The Carlsbad expansion builds on the company's continued investment in cell and gene therapy services
Thermo Fisher Scientific has announced the construction of a cGMP plasmid DNA manufacturing facility in Carlsbad, Calif.
The site will expand the company's clinical and commercial capabilities for cGMP plasmid DNA used as a raw material to develop and manufacture cell and gene-based therapies including cancer treatments as well as mRNA vaccines. The site will also be able to produce large-scale plasmid DNA as a primary drug substance for DNA therapies.
The 67,000 sqft facility, expected to be completed in the first half of 2021, will feature single use equipment with up to 1,000 L scale, digital connectivity and data visibility to enable operational efficiencies and operator training.
"The race to develop new transformative cell and gene therapies and vaccines is outpacing supply of commercial-quality plasmid DNA that can be produced at scale," said Mike Shafer, Senior VP and President, Pharma Services, Thermo Fisher. "Our new state-of-the art site will not only tackle the supply bottleneck for our customers, but also uniquely positions us to deliver robust, end-to-end cell and gene therapy capabilities. Our customers can leverage our deep industry knowledge and expertise in the complexities of cell and gene therapy at all points along the pathway to commercialization – from research and preclinical development to clinical and now expanded commercial and supply chain services."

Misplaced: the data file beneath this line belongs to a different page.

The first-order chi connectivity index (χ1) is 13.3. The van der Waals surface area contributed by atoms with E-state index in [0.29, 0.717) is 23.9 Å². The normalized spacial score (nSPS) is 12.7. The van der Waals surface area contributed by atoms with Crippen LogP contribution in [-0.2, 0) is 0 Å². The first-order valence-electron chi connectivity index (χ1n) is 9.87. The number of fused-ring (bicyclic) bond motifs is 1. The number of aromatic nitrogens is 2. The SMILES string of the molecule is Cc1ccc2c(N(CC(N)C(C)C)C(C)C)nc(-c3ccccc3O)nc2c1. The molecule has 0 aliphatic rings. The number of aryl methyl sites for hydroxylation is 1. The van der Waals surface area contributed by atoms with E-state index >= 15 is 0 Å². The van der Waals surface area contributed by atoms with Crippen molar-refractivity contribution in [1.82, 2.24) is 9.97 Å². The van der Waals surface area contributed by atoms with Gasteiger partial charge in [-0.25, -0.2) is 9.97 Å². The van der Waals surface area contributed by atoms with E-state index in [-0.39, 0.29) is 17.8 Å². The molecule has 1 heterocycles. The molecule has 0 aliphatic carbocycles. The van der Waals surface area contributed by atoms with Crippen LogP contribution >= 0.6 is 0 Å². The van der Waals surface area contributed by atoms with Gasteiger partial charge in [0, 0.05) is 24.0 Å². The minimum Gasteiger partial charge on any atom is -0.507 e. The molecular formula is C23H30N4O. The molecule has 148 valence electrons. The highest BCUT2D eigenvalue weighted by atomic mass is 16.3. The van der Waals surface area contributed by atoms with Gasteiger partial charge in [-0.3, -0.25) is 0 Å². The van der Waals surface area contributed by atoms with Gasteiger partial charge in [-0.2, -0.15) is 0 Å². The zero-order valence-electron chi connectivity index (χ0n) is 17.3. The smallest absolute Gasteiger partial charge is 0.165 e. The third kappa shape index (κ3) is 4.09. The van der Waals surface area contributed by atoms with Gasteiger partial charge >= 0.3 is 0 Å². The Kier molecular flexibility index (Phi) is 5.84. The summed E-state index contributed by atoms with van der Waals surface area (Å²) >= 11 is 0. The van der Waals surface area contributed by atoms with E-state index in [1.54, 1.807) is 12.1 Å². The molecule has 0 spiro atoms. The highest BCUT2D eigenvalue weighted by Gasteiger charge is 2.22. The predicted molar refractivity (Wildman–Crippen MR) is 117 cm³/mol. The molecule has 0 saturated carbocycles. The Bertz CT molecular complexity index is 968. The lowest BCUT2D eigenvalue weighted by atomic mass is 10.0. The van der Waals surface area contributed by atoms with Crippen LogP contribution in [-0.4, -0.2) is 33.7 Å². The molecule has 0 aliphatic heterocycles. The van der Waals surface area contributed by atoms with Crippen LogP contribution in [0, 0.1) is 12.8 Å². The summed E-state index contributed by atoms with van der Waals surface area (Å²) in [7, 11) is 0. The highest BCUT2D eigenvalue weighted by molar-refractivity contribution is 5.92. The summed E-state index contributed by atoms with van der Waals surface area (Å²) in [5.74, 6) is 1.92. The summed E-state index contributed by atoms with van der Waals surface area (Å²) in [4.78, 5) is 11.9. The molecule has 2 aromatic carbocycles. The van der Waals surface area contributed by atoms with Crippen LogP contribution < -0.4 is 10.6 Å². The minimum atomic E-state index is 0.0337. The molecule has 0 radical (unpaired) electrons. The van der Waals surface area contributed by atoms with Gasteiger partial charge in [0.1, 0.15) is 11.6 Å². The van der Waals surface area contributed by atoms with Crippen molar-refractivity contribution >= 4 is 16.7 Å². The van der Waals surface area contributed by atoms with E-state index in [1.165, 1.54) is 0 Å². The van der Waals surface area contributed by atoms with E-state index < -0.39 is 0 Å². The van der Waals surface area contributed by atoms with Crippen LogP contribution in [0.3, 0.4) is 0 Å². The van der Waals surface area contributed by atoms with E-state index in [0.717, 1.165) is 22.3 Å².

Located on the Carlsbad campus of Thermo Fisher's centre of excellence for life sciences solutions, the facility will add approximately 150 jobs over the next 12 months.
"Carlsbad is proud of its leadership in life sciences with our long history and rich talent base," said Carlsbad Mayor Matt Hall. "Thermo Fisher has been an exceptional partner in our community and we are pleased they continue to invest in and build their presence, not only for the economic development and opportunity it brings to the region, but also for the innovations they are developing to improve global health and medicine."